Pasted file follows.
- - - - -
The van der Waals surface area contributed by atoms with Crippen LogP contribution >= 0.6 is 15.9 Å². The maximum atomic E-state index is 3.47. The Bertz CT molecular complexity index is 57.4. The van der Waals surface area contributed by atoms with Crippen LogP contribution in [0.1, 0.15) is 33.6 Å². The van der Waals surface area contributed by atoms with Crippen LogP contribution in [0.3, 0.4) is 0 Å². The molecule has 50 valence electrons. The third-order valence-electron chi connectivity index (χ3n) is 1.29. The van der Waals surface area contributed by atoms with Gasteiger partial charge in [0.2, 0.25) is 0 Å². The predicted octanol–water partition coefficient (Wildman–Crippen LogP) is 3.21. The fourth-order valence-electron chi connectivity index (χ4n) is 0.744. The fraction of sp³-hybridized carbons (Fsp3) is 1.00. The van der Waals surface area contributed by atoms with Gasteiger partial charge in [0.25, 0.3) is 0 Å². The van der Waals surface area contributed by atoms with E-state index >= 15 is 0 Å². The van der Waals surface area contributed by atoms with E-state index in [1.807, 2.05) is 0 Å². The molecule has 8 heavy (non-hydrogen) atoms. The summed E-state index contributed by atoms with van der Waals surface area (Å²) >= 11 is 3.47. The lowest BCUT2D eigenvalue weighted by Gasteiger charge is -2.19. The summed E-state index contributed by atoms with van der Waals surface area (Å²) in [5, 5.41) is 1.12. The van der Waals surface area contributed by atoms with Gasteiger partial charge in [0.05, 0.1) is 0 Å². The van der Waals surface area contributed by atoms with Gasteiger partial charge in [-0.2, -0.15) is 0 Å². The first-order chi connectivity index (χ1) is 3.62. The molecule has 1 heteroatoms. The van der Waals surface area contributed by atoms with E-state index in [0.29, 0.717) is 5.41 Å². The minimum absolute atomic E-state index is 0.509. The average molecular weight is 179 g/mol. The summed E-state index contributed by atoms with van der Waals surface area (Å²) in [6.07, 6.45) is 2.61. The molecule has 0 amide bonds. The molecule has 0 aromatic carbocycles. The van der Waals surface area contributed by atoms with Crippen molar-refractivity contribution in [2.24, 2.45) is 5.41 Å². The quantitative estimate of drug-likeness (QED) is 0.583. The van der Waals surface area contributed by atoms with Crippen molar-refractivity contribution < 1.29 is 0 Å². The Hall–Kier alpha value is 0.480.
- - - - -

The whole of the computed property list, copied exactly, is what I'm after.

The van der Waals surface area contributed by atoms with Crippen LogP contribution >= 0.6 is 15.9 Å². The maximum atomic E-state index is 3.47. The Bertz CT molecular complexity index is 57.4. The van der Waals surface area contributed by atoms with Crippen LogP contribution in [0.1, 0.15) is 33.6 Å². The van der Waals surface area contributed by atoms with Crippen LogP contribution in [0.3, 0.4) is 0 Å². The molecule has 50 valence electrons. The third-order valence-electron chi connectivity index (χ3n) is 1.29. The van der Waals surface area contributed by atoms with Gasteiger partial charge in [0.2, 0.25) is 0 Å². The predicted octanol–water partition coefficient (Wildman–Crippen LogP) is 3.21. The fourth-order valence-electron chi connectivity index (χ4n) is 0.744. The fraction of sp³-hybridized carbons (Fsp3) is 1.00. The van der Waals surface area contributed by atoms with Gasteiger partial charge in [0.25, 0.3) is 0 Å². The van der Waals surface area contributed by atoms with E-state index >= 15 is 0 Å². The van der Waals surface area contributed by atoms with E-state index in [1.807, 2.05) is 0 Å². The molecule has 8 heavy (non-hydrogen) atoms. The summed E-state index contributed by atoms with van der Waals surface area (Å²) >= 11 is 3.47. The lowest BCUT2D eigenvalue weighted by Gasteiger charge is -2.19. The summed E-state index contributed by atoms with van der Waals surface area (Å²) in [5, 5.41) is 1.12. The van der Waals surface area contributed by atoms with Gasteiger partial charge in [0.05, 0.1) is 0 Å². The van der Waals surface area contributed by atoms with Gasteiger partial charge in [-0.2, -0.15) is 0 Å². The first-order chi connectivity index (χ1) is 3.62. The molecule has 1 heteroatoms. The van der Waals surface area contributed by atoms with E-state index in [0.29, 0.717) is 5.41 Å². The minimum absolute atomic E-state index is 0.509. The average molecular weight is 179 g/mol. The summed E-state index contributed by atoms with van der Waals surface area (Å²) in [6.07, 6.45) is 2.61. The molecule has 0 amide bonds. The molecule has 0 aromatic carbocycles. The van der Waals surface area contributed by atoms with Crippen molar-refractivity contribution in [2.24, 2.45) is 5.41 Å². The quantitative estimate of drug-likeness (QED) is 0.583. The van der Waals surface area contributed by atoms with Crippen molar-refractivity contribution < 1.29 is 0 Å². The Hall–Kier alpha value is 0.480.